Readers of this blog will know I started a project a couple of years ago to write a book called ‘Analogue Skills‘, a re-examination of the pre-screen skills that relied on to get through the day. I’ve always intended it to be part philosophical, part self-help. When I’ve stalled in my writing, one of the barriers has been not knowing how much of an authoritative voice to take. There is a well-troden self-help author path in which the writer spends a period of time – usually at least six months, sometimes a decade of a career – living the chosen lifestyle, and then writing about it. But that doesn’t sit well with me. I feel the Analogue Skills project to be much more of an experiment.

Today I had a flash of inspiration reading an article on mimimalism called ‘Less is More’, by Kyle Chayka in the Guardian. She does a review of the minimalist literature, describing it as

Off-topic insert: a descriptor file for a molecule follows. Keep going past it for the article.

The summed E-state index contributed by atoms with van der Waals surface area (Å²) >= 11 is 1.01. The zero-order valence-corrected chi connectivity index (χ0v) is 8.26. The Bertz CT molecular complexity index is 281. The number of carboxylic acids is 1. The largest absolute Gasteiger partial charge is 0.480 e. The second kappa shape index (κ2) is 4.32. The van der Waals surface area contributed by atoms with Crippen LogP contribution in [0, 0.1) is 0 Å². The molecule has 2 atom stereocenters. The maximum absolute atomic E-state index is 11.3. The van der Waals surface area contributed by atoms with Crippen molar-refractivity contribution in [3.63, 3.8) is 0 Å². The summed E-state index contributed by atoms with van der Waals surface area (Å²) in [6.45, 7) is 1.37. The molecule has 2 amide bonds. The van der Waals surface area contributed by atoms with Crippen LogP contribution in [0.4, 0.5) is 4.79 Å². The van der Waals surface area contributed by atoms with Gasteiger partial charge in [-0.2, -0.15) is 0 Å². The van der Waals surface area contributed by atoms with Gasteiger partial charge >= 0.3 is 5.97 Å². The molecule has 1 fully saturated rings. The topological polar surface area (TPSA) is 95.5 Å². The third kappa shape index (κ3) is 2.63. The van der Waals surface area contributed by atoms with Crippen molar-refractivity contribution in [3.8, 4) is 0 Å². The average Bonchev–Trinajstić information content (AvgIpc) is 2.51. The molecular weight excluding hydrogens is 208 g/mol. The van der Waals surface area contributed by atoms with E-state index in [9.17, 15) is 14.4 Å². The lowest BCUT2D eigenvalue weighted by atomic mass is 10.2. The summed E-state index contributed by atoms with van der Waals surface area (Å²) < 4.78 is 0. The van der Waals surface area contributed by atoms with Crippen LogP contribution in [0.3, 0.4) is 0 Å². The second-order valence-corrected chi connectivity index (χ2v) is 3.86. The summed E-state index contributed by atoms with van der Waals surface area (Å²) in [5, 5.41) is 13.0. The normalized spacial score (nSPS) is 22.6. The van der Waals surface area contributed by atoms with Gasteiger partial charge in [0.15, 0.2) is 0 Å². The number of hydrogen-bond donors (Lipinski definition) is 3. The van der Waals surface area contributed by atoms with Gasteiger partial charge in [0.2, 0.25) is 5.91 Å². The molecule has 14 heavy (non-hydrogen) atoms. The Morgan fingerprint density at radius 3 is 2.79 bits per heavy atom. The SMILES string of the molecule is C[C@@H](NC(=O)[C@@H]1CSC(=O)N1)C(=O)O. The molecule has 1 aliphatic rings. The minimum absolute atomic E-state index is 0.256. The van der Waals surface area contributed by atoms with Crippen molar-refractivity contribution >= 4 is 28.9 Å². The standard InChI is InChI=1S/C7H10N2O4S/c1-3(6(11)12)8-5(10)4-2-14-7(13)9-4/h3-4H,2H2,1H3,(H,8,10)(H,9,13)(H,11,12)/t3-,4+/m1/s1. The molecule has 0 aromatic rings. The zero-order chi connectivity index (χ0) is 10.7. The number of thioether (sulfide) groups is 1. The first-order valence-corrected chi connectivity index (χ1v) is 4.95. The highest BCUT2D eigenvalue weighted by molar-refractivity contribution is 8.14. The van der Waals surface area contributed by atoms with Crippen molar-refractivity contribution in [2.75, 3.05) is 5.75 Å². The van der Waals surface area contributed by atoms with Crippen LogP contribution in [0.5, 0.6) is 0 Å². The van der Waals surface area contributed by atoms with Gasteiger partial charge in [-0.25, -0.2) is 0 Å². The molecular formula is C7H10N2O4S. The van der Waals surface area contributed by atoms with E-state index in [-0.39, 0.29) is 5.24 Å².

‘…saccharine and pre-digsested, presented as self-help as much as a practical how-to guide. Each book contains an easy structure of epiphany and aftermarth, recounting the crisis that leads its authroto minimalism, the minimalist metamorphsois and then the postive ways the author’s life as changed.’

Chakya, K. (2020).

That’s just it, I haven’t had an epiphany, and I don’t know the answer in seven easy-to-digest steps. What I do have is a strong sense that something is wrong the way technology is influencing the way I experience the world. I have some ideas on how to fix that, but they are far from clear and not necessarily easy to apply. I am by no means an authority who can help others – what I need to ask for us others’ help. And maybe I can write about that.

And there’s the idea – maybe I need to write a ‘help me’ book.


Chakya, K. (2020). The Empty Promise of Marie Kondo and the Craze for Minimalism. The Guardian Weekly. Retrieved from